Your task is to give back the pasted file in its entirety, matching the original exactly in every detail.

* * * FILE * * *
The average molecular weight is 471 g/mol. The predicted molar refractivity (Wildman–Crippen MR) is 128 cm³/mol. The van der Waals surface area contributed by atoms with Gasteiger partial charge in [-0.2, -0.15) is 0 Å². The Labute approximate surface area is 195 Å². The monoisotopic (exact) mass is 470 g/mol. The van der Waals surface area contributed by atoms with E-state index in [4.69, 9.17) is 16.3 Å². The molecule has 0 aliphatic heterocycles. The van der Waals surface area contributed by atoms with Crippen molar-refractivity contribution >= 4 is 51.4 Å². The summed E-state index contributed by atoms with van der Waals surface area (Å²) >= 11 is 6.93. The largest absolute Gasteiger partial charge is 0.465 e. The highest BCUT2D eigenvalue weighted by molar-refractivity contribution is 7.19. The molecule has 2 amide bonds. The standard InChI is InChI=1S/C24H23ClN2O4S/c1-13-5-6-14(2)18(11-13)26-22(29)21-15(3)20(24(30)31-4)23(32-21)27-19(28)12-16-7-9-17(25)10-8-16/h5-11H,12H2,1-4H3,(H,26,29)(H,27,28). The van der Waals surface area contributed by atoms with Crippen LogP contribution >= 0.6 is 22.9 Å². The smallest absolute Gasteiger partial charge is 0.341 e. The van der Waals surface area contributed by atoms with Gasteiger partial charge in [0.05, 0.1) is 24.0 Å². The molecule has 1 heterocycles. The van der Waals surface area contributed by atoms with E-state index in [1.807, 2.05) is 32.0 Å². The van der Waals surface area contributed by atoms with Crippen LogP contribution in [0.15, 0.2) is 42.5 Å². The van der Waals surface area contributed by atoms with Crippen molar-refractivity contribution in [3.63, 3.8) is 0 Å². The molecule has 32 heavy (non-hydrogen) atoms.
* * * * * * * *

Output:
The average molecular weight is 471 g/mol. The predicted molar refractivity (Wildman–Crippen MR) is 128 cm³/mol. The van der Waals surface area contributed by atoms with Gasteiger partial charge in [-0.2, -0.15) is 0 Å². The Labute approximate surface area is 195 Å². The monoisotopic (exact) mass is 470 g/mol. The van der Waals surface area contributed by atoms with E-state index in [4.69, 9.17) is 16.3 Å². The molecule has 0 aliphatic heterocycles. The van der Waals surface area contributed by atoms with Crippen molar-refractivity contribution >= 4 is 51.4 Å². The summed E-state index contributed by atoms with van der Waals surface area (Å²) >= 11 is 6.93. The largest absolute Gasteiger partial charge is 0.465 e. The highest BCUT2D eigenvalue weighted by molar-refractivity contribution is 7.19. The molecule has 2 amide bonds. The standard InChI is InChI=1S/C24H23ClN2O4S/c1-13-5-6-14(2)18(11-13)26-22(29)21-15(3)20(24(30)31-4)23(32-21)27-19(28)12-16-7-9-17(25)10-8-16/h5-11H,12H2,1-4H3,(H,26,29)(H,27,28). The van der Waals surface area contributed by atoms with Crippen LogP contribution >= 0.6 is 22.9 Å². The smallest absolute Gasteiger partial charge is 0.341 e. The van der Waals surface area contributed by atoms with Gasteiger partial charge in [0.05, 0.1) is 24.0 Å². The molecule has 1 heterocycles. The van der Waals surface area contributed by atoms with E-state index in [1.807, 2.05) is 32.0 Å². The van der Waals surface area contributed by atoms with Crippen LogP contribution in [0.15, 0.2) is 42.5 Å². The van der Waals surface area contributed by atoms with Crippen molar-refractivity contribution in [3.63, 3.8) is 0 Å². The molecule has 32 heavy (non-hydrogen) atoms.